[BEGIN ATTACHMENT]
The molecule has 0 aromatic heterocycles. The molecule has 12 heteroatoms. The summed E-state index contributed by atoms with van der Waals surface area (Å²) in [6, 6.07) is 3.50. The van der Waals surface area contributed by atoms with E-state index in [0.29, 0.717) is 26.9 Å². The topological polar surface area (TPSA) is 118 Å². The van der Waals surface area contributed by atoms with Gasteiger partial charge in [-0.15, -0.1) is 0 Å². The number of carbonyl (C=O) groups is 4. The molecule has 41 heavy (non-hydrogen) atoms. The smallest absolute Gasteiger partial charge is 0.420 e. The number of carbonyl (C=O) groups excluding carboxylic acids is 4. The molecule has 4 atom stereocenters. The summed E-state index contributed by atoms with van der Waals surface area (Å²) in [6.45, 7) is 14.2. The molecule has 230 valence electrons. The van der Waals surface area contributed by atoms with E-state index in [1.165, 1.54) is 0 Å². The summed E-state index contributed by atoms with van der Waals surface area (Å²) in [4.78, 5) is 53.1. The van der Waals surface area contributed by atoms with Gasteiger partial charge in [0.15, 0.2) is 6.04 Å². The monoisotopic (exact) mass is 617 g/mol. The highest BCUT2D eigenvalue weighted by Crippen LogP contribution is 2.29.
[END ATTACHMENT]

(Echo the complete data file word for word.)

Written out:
The molecule has 0 aromatic heterocycles. The molecule has 12 heteroatoms. The summed E-state index contributed by atoms with van der Waals surface area (Å²) in [6, 6.07) is 3.50. The van der Waals surface area contributed by atoms with E-state index in [0.29, 0.717) is 26.9 Å². The topological polar surface area (TPSA) is 118 Å². The van der Waals surface area contributed by atoms with Gasteiger partial charge in [-0.15, -0.1) is 0 Å². The number of carbonyl (C=O) groups is 4. The molecule has 41 heavy (non-hydrogen) atoms. The smallest absolute Gasteiger partial charge is 0.420 e. The number of carbonyl (C=O) groups excluding carboxylic acids is 4. The molecule has 4 atom stereocenters. The summed E-state index contributed by atoms with van der Waals surface area (Å²) in [6.45, 7) is 14.2. The molecule has 230 valence electrons. The van der Waals surface area contributed by atoms with E-state index in [1.165, 1.54) is 0 Å². The summed E-state index contributed by atoms with van der Waals surface area (Å²) in [4.78, 5) is 53.1. The van der Waals surface area contributed by atoms with Gasteiger partial charge in [0.15, 0.2) is 6.04 Å². The monoisotopic (exact) mass is 617 g/mol. The highest BCUT2D eigenvalue weighted by Crippen LogP contribution is 2.29.